Shu Uemura Ultime8 Sublime Beauty Cleansing Oil is one the most famous brands not just for their make-up tools used by celebrities all over the globe, but also for their amazing Japanese cosmetics as well. It won second place on the @cosme Best Cosmetics Award in 2019 for Best Cleanser of the Year.

     

    Shu Uemura's Ultime8 Sublime Beauty Cleansing Oil is said to be infused with 8 precious oils and 75% ingredients that can benefit the skin. After use, you can feel softer, smoother, and moisturized skin while removing makeup easily. The product may be quite pricey but with all the additional benefits, it's definitely worth it. It costs around 3,000 yen online and in some selected department stores.

    FANCL Mild Cleansing Oil

    FANCL Mild Cleansing Oil is a very popular item in Japan and it also won the best cleanser at the @cosme Best Cosmetics Awards in 2019. It completely removes makeup, unclogs pores, and makes rough skin smoother. Even if it has the word "mild" on its name,  it has a lot of cleansing power without stripping moisture off the skin. It is also a good Japanese cosmetics to reduce the appearance of fine lines from having extremely dry skin.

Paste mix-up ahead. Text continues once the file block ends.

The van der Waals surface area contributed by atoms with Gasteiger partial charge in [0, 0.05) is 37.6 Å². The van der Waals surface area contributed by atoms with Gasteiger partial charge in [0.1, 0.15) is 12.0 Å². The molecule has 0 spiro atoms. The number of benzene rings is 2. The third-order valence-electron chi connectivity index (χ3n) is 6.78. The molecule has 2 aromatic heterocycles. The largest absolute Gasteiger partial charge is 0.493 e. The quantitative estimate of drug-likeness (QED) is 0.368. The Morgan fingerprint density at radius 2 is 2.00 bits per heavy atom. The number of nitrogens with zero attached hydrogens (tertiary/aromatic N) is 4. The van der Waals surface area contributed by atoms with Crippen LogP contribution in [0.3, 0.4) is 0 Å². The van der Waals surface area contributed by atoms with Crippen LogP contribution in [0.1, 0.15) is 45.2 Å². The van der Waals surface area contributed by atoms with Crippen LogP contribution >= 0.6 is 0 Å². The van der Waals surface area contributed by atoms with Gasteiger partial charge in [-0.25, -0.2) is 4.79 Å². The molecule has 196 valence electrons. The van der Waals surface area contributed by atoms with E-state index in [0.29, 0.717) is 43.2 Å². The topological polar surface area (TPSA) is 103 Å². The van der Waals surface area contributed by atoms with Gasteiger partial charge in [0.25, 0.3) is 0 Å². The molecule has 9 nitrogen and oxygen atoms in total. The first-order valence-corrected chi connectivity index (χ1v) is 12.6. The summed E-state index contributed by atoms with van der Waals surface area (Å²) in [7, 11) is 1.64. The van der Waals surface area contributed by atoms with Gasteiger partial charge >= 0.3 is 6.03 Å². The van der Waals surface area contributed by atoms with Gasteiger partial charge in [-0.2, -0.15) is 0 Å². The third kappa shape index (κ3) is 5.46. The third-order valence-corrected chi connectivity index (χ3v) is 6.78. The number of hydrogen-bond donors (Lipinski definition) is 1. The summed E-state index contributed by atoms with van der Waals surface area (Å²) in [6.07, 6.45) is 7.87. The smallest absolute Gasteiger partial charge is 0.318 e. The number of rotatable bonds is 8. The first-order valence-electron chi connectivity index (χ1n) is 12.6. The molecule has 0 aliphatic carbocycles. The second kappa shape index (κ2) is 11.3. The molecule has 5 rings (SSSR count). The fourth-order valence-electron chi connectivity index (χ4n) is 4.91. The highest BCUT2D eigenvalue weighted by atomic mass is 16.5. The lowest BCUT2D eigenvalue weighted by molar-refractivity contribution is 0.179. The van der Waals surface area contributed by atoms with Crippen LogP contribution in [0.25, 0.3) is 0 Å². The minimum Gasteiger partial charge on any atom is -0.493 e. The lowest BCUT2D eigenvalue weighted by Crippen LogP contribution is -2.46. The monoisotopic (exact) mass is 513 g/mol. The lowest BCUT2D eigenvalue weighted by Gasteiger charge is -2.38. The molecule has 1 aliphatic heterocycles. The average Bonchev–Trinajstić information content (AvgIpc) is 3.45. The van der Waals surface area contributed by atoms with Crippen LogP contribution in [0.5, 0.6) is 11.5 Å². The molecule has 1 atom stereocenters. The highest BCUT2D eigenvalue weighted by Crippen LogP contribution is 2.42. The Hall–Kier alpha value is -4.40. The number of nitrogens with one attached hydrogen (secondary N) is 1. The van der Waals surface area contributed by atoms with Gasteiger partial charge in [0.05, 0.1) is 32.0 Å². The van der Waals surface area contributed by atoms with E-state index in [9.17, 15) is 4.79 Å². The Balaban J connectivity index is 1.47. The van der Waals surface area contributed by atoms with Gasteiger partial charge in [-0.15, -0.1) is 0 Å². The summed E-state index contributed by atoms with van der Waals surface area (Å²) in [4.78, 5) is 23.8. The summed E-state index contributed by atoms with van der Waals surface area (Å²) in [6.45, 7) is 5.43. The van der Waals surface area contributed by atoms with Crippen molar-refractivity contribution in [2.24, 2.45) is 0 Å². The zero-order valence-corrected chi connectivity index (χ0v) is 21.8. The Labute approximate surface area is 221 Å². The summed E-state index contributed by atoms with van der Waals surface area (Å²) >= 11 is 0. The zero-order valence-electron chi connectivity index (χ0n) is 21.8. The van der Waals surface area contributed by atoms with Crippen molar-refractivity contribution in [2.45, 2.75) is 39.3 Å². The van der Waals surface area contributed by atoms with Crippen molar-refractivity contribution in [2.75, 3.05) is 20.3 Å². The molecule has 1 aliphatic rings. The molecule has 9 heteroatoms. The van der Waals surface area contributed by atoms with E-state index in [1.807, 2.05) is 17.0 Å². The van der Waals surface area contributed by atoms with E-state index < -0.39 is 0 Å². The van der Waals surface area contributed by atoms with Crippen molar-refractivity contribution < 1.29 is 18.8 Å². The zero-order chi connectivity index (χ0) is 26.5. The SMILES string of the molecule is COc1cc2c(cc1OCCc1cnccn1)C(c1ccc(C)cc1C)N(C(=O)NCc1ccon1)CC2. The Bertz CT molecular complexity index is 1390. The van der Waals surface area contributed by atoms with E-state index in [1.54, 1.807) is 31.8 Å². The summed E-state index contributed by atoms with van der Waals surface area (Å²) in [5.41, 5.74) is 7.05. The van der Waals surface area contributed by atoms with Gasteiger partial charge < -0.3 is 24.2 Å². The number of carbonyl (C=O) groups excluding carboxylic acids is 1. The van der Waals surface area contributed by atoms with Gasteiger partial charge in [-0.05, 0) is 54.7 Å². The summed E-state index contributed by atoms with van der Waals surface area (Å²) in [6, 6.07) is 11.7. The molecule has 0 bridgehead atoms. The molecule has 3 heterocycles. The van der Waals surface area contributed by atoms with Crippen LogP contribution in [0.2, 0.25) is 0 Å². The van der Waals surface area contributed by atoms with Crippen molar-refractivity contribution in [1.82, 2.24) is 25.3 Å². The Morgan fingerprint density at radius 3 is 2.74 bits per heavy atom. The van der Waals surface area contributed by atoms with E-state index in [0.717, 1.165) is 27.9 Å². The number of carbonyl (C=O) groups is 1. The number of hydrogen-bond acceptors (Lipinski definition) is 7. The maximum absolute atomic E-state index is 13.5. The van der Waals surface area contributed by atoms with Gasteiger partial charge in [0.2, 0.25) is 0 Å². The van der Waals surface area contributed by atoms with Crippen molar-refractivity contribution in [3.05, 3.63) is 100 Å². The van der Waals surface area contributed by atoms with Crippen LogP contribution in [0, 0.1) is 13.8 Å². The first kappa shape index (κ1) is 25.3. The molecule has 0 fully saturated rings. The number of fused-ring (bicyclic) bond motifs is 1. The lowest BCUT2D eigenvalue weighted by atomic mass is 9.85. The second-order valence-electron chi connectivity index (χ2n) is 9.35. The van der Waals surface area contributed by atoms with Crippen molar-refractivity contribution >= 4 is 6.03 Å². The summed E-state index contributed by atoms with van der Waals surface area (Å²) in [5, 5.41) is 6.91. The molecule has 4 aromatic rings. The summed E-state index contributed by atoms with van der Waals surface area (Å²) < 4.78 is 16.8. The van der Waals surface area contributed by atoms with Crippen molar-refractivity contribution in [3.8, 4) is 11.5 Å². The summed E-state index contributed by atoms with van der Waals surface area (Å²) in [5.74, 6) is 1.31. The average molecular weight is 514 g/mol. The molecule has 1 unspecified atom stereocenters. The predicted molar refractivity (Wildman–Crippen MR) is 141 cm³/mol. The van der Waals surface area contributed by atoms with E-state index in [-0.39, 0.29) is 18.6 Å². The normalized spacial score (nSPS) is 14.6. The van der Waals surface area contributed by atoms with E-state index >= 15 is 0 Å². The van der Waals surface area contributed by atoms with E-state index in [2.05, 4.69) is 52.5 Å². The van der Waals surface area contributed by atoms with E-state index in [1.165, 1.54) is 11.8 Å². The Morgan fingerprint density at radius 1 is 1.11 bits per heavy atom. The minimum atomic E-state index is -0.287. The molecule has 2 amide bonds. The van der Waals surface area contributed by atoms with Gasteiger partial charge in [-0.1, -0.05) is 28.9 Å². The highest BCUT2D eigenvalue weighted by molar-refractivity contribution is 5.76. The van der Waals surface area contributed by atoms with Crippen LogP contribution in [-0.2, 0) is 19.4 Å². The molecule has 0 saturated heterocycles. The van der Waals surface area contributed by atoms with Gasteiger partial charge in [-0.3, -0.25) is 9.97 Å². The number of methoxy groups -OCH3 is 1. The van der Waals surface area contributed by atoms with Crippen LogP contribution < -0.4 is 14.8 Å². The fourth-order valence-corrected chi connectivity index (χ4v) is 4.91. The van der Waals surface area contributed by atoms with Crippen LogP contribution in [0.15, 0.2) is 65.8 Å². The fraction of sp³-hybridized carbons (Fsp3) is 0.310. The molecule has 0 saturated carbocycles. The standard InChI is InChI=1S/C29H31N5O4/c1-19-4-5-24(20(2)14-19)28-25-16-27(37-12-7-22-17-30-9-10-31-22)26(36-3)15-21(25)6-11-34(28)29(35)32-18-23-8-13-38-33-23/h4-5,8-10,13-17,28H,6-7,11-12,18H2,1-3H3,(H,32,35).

In order to work efficiently, it is recommended to use the product completely within 120 days after opening it. The reason for this is because the product contains no additives and preservatives, so it's highly recommended to use it before it becomes expired. It costs around 1,500 yen online and in some selected department stores.

    FANCL Mild Cleansing Oil | Japanese Cosmetics

    2. Exfoliate

    Proper exfoliation is another important step for it takes away the barrier of dead skin cells blocking the skin releasing fresh new cells to emerge. This paves the way for moisturizing products to get into the skin more deeply thus making it more effective. It also helps in brightening the skin and allowing makeup and skincare products to be applied smoothly and evenly.